• Lower parts kit - Many gun enthusiasts enjoy putting their rifles together themselves. After all, the better you know the anatomy of your AR-15, the easier it will be for you to customize it to your exact specifications and to identify the cause of malfunctions. While you can certainly buy a completed lower receiver group, you can also buy a stripped one and put it together yourself with a lower parts kit. What’s better than shooting with precision than with a weapon you assembled yourself? Buffer tube / buffer - As part of your rifle’s recoil system, the buffer helps absorb a lot of that kick, making your shooting experience more seamless. The right buffer can give you an edge over your competitors, as you’ll be able to shoot accurately for a longer period of time. Buffer tubes house both the buffer and the buffer spring. Together, these components slow down the faster parts of your rifle’s action, protecting both themselves and the frame. This ensures that the integrity of your weapon remains intact. With a pistol buffer tube, you’re able to build a shorter barrel weapon without having to obtain the usual paperwork because the A.R. will classify as a pistol. This allows you to use any length of barrel on your weapon – even those that are shorter than 16 inches. The picture below is of the Buffer, Buffer Tube and Buffer Spring.

  • Butt stock - How your rifle rests on your shoulder plays a major role in your overall gunning experience. It’s easy to be distracted if you’re uncomfortable while aiming at targets. In the simplest terms, the stock is the part of your AR-15 that connects to the rifle’s firing mechanisms. Like most other parts of your gun, you can choose among a wide array of stock options to build your rifle to your exact specifications. As you begin your search for the stock that’s right for you, the component will fall under two categories: fixed stock or collapsible/adjustable stock. While collapsible stocks help you place the perfect amount of distance between your shoulder and your rifle, fixed stocks are more formidable and can help counter heavier front ends. The Butt Stock, comes in a variety of styles. The two primary classifications are Fixed and Collapsible/Adjustable. Some Jurisdictions do not allow adjustable stocks.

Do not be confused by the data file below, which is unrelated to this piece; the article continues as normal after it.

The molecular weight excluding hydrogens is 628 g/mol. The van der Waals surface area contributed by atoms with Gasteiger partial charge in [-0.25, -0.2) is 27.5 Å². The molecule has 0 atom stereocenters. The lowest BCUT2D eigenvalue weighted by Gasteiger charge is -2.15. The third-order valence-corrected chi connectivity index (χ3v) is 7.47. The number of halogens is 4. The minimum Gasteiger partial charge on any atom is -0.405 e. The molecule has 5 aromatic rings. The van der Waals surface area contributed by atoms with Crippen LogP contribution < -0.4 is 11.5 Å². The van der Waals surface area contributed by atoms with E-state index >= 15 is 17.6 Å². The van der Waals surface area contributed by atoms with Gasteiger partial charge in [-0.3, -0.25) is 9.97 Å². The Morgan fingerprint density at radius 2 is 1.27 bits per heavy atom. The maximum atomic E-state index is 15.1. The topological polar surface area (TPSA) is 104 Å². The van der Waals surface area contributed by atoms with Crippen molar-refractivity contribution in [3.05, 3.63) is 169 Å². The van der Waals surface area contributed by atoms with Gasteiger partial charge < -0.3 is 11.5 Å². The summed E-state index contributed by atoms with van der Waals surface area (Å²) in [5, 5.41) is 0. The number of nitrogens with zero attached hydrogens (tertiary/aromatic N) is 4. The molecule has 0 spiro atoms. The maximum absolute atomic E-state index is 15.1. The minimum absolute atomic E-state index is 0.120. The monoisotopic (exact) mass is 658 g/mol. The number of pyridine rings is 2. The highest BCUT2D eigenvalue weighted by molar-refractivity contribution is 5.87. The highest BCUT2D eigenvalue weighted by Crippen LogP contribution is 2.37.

• Magazines - You need to hold your bullets somehow, right? That’s what magazines are for. You can get different sized magazines, but it’s important to keep in mind that laws for the size of magazines can vary from state to state. On top of that, because of the political climate, you never know when these kinds of laws might change. It’s important to stay in the loop about these rules, so you can make sure you’re within the confines of the law.

Magazines are available in a variety of capacities. Check your Locality to see what is legal where you are.


To ensure the best shooting experience, you have to have the firmest grip on your rifle. When it comes to getting the best hold on your rifle – and therefore the most accurate shots – you’ll have to consider both of the following:

  • Pistol Grips - Your trigger hand has the final say as to when a bullet is fired. That’s why you need to make sure that your trigger hand has the best possible grip on your AR-15 as possible. The pistol grip attaches to the lower receiver, giving you a firm handle of your rifle. You can choose among a multitude of grips, finding the accessory that feels best in your hands. The better your grip, the bigger your advantage. The first picture is California compliant Stock and Grip

Stanard AR Pistol Grip. Check to see what is legal where you are.

  • Fore grips - Both of your hands play a crucial role in determining how accurately you fire your rifle. In addition to getting a good pistol grip with your trigger hand, you might also need a strong fore grip to ensure that you’re shooting a steady gun. Fore grips can be installed vertically or angled, depending on your preference. Choose whichever grip is most comfortable for your own shooting style to fire most accurately, and you’ll naturally give yourself an edge against your competitors. Picture of a variety of fore Grips. Some jurisdictions do not allow fore Grips.

That gives you a pretty good breakdown of the AR15. It really is not a scary firearm when you get to know it. Many people call it a high powered rifle. However the round it fires is much smaller then many hunting calibers. That completes this installment. We will have more great information on the mystery of the AR Platform Rifle to help you get to know it. Please like and comment.